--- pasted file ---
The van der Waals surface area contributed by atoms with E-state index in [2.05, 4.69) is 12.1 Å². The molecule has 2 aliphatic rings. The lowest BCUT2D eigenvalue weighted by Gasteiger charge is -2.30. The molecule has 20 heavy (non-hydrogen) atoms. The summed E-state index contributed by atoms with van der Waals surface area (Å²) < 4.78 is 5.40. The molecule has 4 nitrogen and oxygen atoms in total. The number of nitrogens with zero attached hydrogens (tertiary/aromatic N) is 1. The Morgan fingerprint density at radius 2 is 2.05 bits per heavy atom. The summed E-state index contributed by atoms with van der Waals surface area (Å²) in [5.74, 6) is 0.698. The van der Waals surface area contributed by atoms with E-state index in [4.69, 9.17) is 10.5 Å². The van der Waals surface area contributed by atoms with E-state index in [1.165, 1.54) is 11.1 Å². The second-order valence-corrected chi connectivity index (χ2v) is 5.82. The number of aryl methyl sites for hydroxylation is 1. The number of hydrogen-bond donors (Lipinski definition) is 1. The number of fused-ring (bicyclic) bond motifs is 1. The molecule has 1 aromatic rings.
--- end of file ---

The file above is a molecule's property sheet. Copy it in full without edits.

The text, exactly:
The van der Waals surface area contributed by atoms with E-state index in [2.05, 4.69) is 12.1 Å². The molecule has 2 aliphatic rings. The lowest BCUT2D eigenvalue weighted by Gasteiger charge is -2.30. The molecule has 20 heavy (non-hydrogen) atoms. The summed E-state index contributed by atoms with van der Waals surface area (Å²) < 4.78 is 5.40. The molecule has 4 nitrogen and oxygen atoms in total. The number of nitrogens with zero attached hydrogens (tertiary/aromatic N) is 1. The Morgan fingerprint density at radius 2 is 2.05 bits per heavy atom. The summed E-state index contributed by atoms with van der Waals surface area (Å²) in [5.74, 6) is 0.698. The van der Waals surface area contributed by atoms with E-state index in [4.69, 9.17) is 10.5 Å². The van der Waals surface area contributed by atoms with E-state index in [1.165, 1.54) is 11.1 Å². The second-order valence-corrected chi connectivity index (χ2v) is 5.82. The number of aryl methyl sites for hydroxylation is 1. The number of hydrogen-bond donors (Lipinski definition) is 1. The number of fused-ring (bicyclic) bond motifs is 1. The molecule has 1 aromatic rings.